SACRAMENTO–Governor Jerry Brown Tuesday welcomed Norway to the Under2 Coalition – the global pact of cities, states and countries committed to limiting the increase in global average temperature to below 2 degrees Celsius, the level of potentially catastrophic consequences.
“In the face of irreversible climate change, the world’s cities, states and countries must decarbonize and get on a sustainable path,” said Governor Brown. “California is proud to partner with Norway in this fight.”
The agreement was signed during a meeting between Governor Brown and Minister Vidar Helgesen, Norway’s Minister of Climate and the Environment. A number of representatives from California and Norway joined the meeting, including Ambassador of Norway to the United States Kåre R. Aas, Consul General Hilde Janne Skorpen and California Environmental Protection Agency Secretary Matt Rodriquez.
“I am very grateful for Governor Brown’s leadership on climate change over the last decades. Norway and California are both dedicated to the low-emission future we need. The Governor’s decision to host a major climate summit in September 2018 will show the world that the U.S. is making progress regardless of federal policies. Norway is very pleased to join the coalition of forward leaning states and countries in the Under2 Coalition, and is prepared to contribute financially and otherwise to the implementation of this important initiative,” said Minister Helgesen.
With the addition of Norway’s endorsement, the Under2 Coalition now includes 177 jurisdictions on six continents that collectively represent more than 1.2 billion people and $28.8 trillion GDP – equivalent to over 16 percent of the global population and 39 percent of the global economy. Norway is the 16th country to endorse the Under2 Coalition.
The Under2 Coalition, the collective of governments who have signed or endorsed the Under2 MOU, was formed in 2015 by the states of California and Baden-Württemberg, Germany to mobilize and galvanize bold climate action from like-minded city, state and regional governments around the globe. Coalition members pledge to limit greenhouse gas emissions to 2 tons per capita or 80-95 percent below 1990 levels by 2050.
California’s Climate Leadership
In addition to the Under2 Coalition, Governor Brown is leading a number of initiatives to strengthen the collaboration between governments, businesses and other partners committed to curbing carbon pollution.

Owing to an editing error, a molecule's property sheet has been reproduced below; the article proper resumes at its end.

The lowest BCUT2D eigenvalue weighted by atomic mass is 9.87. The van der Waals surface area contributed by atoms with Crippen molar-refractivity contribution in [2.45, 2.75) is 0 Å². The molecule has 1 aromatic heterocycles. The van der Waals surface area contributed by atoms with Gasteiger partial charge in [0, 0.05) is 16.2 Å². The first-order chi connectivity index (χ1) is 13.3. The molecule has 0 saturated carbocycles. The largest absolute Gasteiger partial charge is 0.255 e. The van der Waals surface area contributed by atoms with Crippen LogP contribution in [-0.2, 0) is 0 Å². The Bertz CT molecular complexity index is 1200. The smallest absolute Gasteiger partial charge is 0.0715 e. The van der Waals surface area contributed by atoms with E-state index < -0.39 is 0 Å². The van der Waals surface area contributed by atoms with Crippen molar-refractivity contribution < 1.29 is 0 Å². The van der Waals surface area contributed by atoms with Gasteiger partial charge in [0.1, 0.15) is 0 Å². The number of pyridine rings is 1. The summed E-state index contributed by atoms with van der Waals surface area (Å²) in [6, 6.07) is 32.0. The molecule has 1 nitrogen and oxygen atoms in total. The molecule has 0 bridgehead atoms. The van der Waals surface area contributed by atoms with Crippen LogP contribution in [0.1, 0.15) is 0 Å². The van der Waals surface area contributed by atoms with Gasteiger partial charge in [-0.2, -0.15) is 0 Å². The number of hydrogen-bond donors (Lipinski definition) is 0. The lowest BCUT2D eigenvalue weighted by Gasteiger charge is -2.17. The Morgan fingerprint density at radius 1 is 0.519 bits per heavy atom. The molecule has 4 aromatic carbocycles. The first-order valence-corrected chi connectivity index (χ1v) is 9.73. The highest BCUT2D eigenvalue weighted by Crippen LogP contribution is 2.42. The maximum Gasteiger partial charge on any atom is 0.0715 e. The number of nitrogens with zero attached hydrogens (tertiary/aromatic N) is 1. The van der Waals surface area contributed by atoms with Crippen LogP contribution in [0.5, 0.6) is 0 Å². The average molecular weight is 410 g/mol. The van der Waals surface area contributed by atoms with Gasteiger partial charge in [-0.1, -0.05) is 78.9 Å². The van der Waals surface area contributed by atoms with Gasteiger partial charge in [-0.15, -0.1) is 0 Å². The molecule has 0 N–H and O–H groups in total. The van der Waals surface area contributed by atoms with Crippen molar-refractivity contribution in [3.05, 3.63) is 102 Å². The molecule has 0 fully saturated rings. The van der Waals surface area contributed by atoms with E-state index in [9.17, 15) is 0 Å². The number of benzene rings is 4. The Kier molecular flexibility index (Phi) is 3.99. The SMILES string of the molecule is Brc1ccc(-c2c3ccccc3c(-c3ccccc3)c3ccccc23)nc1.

Last month, on the eve of the G20 Summit, Governor Brown announced that California will convene the world’s climate leaders in San Francisco in September 2018 for the Global Climate Action Summit, where representatives from subnational governments, businesses, investors and civil society will gather with the direct goal of supporting the Paris Agreement. In June, Governor Brown joined the Governors of Washington and New York to form the U.S. Climate Alliance, which now includes 14 U.S. states – led by both Democrats and Republicans – committed to achieving the U.S. goal of reducing emissions 26 to 28 percent from 2005 levels and meeting or exceeding the targets of the federal Clean Power Plan. Governor Brown also launched America’s Pledge on climate change with Michael Bloomberg, a new initiative to compile and quantify the actions of states, cities and businesses in the United States to drive down their greenhouse gas emissions consistent with the goals of the Paris Agreement.
In June, Governor Brown was named Special Advisor for States and Regions ahead of this year’s United Nations Climate Change Conference (COP 23) by the Prime Minister of Fiji Frank Bainimarama – incoming president of COP 23. This followed meetings with Germany’s top environmental official, Minister Barbara Hendricks, in San Francisco, and with China’s President Xi Jinping during the Governor’s week-long trip to China.
Last week, Governor Brown signed landmark legislation that extends and improves the state’s world-leading cap-and-trade program and establishes a groundbreaking program to measure and combat air pollution at the neighborhood level. In recent years, Governor Brown has signed landmark climate legislation to establish the most ambitious greenhouse gas emission reduction targets in North America; set the nation’s toughest restrictions on destructive super pollutants; direct cap-and-trade funds to greenhouse gas reducing programs which benefit disadvantaged communities, support clean transportation and protect natural ecosystems; and require the state to generate half of its electricity from renewable sources by 2030 and double the rate of energy efficiency savings in buildings.
The governor has also traveled to the United Nations’ 2015 Climate Conference (COP 21) in Paris, the United Nations headquarters in New York, the Vatican and the Climate Summit of the Americas in Toronto, Canada to call on other leaders to join California in the fight against climate change.
These efforts build on a number of other international climate change agreements with leaders from the Czech Republic, the Netherlands, Mexico, China, North America, Japan, Israel, Peru, Chile, Australia, Scotland, Sweden, Germany and Fiji as well as Governor Brown’s efforts to gather hundreds of researchers and scientists around a groundbreaking call to action called the consensus statement, which translates key scientific climate findings from disparate fields into one unified document.